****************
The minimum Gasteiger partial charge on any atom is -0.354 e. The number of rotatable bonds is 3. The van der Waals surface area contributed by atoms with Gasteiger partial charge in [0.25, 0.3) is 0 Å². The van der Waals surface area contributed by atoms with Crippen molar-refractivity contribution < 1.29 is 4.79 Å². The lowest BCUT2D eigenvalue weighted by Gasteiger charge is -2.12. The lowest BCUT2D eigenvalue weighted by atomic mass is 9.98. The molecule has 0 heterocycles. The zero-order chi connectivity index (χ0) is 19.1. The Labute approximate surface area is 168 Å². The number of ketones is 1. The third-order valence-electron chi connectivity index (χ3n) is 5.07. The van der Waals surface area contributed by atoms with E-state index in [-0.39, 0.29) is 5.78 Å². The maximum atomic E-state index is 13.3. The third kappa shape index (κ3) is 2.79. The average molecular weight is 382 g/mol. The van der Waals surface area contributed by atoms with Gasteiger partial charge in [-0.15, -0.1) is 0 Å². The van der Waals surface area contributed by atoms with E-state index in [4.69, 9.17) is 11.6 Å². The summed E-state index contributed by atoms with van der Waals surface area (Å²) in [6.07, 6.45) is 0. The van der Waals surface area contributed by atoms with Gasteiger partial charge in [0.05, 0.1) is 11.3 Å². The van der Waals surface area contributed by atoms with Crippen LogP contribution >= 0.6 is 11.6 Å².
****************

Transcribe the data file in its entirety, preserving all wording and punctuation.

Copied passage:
The minimum Gasteiger partial charge on any atom is -0.354 e. The number of rotatable bonds is 3. The van der Waals surface area contributed by atoms with Gasteiger partial charge in [0.25, 0.3) is 0 Å². The van der Waals surface area contributed by atoms with Crippen molar-refractivity contribution < 1.29 is 4.79 Å². The lowest BCUT2D eigenvalue weighted by Gasteiger charge is -2.12. The lowest BCUT2D eigenvalue weighted by atomic mass is 9.98. The molecule has 0 heterocycles. The zero-order chi connectivity index (χ0) is 19.1. The Labute approximate surface area is 168 Å². The number of ketones is 1. The third-order valence-electron chi connectivity index (χ3n) is 5.07. The van der Waals surface area contributed by atoms with E-state index in [-0.39, 0.29) is 5.78 Å². The maximum atomic E-state index is 13.3. The third kappa shape index (κ3) is 2.79. The average molecular weight is 382 g/mol. The van der Waals surface area contributed by atoms with Gasteiger partial charge in [-0.15, -0.1) is 0 Å². The van der Waals surface area contributed by atoms with E-state index in [4.69, 9.17) is 11.6 Å². The summed E-state index contributed by atoms with van der Waals surface area (Å²) in [6.07, 6.45) is 0. The van der Waals surface area contributed by atoms with Gasteiger partial charge in [0.05, 0.1) is 11.3 Å². The van der Waals surface area contributed by atoms with Crippen LogP contribution >= 0.6 is 11.6 Å².